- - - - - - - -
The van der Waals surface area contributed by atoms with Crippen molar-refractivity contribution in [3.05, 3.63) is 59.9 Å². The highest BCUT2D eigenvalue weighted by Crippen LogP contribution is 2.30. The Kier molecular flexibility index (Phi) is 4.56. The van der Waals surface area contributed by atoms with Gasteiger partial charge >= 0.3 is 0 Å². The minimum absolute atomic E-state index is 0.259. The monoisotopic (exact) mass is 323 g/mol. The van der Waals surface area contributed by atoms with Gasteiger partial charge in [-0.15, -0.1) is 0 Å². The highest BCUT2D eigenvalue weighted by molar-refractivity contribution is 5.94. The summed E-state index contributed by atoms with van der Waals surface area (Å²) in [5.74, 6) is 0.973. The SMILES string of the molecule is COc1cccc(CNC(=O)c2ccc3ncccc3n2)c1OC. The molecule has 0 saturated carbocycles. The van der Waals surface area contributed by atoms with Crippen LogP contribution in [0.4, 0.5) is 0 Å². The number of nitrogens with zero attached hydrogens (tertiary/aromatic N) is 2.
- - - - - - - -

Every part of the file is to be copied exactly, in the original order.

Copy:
The van der Waals surface area contributed by atoms with Crippen molar-refractivity contribution in [3.05, 3.63) is 59.9 Å². The highest BCUT2D eigenvalue weighted by Crippen LogP contribution is 2.30. The Kier molecular flexibility index (Phi) is 4.56. The van der Waals surface area contributed by atoms with Gasteiger partial charge >= 0.3 is 0 Å². The minimum absolute atomic E-state index is 0.259. The monoisotopic (exact) mass is 323 g/mol. The van der Waals surface area contributed by atoms with Gasteiger partial charge in [-0.15, -0.1) is 0 Å². The highest BCUT2D eigenvalue weighted by molar-refractivity contribution is 5.94. The summed E-state index contributed by atoms with van der Waals surface area (Å²) in [5.74, 6) is 0.973. The SMILES string of the molecule is COc1cccc(CNC(=O)c2ccc3ncccc3n2)c1OC. The molecule has 0 saturated carbocycles. The van der Waals surface area contributed by atoms with Crippen LogP contribution in [0.4, 0.5) is 0 Å². The number of nitrogens with zero attached hydrogens (tertiary/aromatic N) is 2.